Children, Medicines, and Culture
Patricia Bush, Deanna J. Trakas, Emilio J. Sanz
Taylor & Francis, Feb 25, 1997 - Medical - 420 pages
Children, Medicines, and Culture is a multicultural, multidisciplinary look at how children in nine European countries and the United States are socialized into medicine use. The team of authors, comprised of social and medical scientists, takes a sociocultural approach to understand why the use of medicines varies among western countries. Their premise is that beliefs, expectations, and behaviors about medicines are learned in childhood and are influenced by families and the wider culture. The authors interviewed children and their families and here discuss children's knowledge of medicines, their autonomy in medicine use, the attitudes of children and their parents about medicines, children as decisionmakers, medicines kept at home, treatment of childhood fever, and alternative therapies.The chapters in Children, Medicines, and Culture represent individual country reports and cross-national comparisons as the authors seek to understand how children are socialized into medicine use in the countries of Denmark, England, Finland, Germany, Greece, Italy, The Netherlands, Spain, the former Yugoslavia, and the United States. For scholars in anthropology, social pharmacy, social sciences, community health educators, pediatricians, and medial staff, this unique exploration of children and medications supplies:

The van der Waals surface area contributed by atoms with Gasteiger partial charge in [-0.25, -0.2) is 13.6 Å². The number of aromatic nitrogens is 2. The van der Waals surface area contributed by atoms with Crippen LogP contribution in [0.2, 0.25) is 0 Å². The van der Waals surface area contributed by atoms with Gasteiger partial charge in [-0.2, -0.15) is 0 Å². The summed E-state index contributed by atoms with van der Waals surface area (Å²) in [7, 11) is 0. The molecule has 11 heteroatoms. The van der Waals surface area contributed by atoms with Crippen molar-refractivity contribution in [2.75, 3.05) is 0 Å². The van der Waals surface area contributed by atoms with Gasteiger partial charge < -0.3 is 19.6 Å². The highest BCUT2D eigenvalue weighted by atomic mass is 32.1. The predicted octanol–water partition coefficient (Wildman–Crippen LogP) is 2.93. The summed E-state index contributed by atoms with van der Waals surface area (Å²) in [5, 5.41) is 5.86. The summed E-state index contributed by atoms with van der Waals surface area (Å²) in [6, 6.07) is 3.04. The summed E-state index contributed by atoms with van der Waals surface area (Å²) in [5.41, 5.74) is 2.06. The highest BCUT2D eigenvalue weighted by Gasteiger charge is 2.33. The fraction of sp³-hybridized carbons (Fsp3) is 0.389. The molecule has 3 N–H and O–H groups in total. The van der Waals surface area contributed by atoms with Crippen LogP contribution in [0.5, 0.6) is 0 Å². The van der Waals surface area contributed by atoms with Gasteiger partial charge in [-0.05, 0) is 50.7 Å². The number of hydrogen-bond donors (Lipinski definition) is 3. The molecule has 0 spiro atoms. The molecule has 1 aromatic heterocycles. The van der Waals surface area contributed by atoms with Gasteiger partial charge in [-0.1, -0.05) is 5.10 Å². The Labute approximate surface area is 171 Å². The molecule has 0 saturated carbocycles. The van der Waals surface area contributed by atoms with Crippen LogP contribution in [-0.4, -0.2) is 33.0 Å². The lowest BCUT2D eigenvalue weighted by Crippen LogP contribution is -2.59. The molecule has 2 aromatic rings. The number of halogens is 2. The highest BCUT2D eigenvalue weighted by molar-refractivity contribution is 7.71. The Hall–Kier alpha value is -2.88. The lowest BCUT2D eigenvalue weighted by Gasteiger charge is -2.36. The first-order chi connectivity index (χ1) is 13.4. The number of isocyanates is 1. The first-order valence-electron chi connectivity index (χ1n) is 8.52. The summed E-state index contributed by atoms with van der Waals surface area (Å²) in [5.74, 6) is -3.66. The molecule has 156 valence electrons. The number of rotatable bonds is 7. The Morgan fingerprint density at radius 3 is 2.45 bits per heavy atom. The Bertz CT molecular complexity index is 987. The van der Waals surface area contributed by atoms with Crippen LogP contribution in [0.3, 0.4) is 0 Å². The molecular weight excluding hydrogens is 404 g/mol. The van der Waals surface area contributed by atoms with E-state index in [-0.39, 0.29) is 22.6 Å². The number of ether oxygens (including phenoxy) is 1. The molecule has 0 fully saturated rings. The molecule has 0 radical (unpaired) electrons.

What people are saying - Write a review
We haven't found any reviews in the usual places.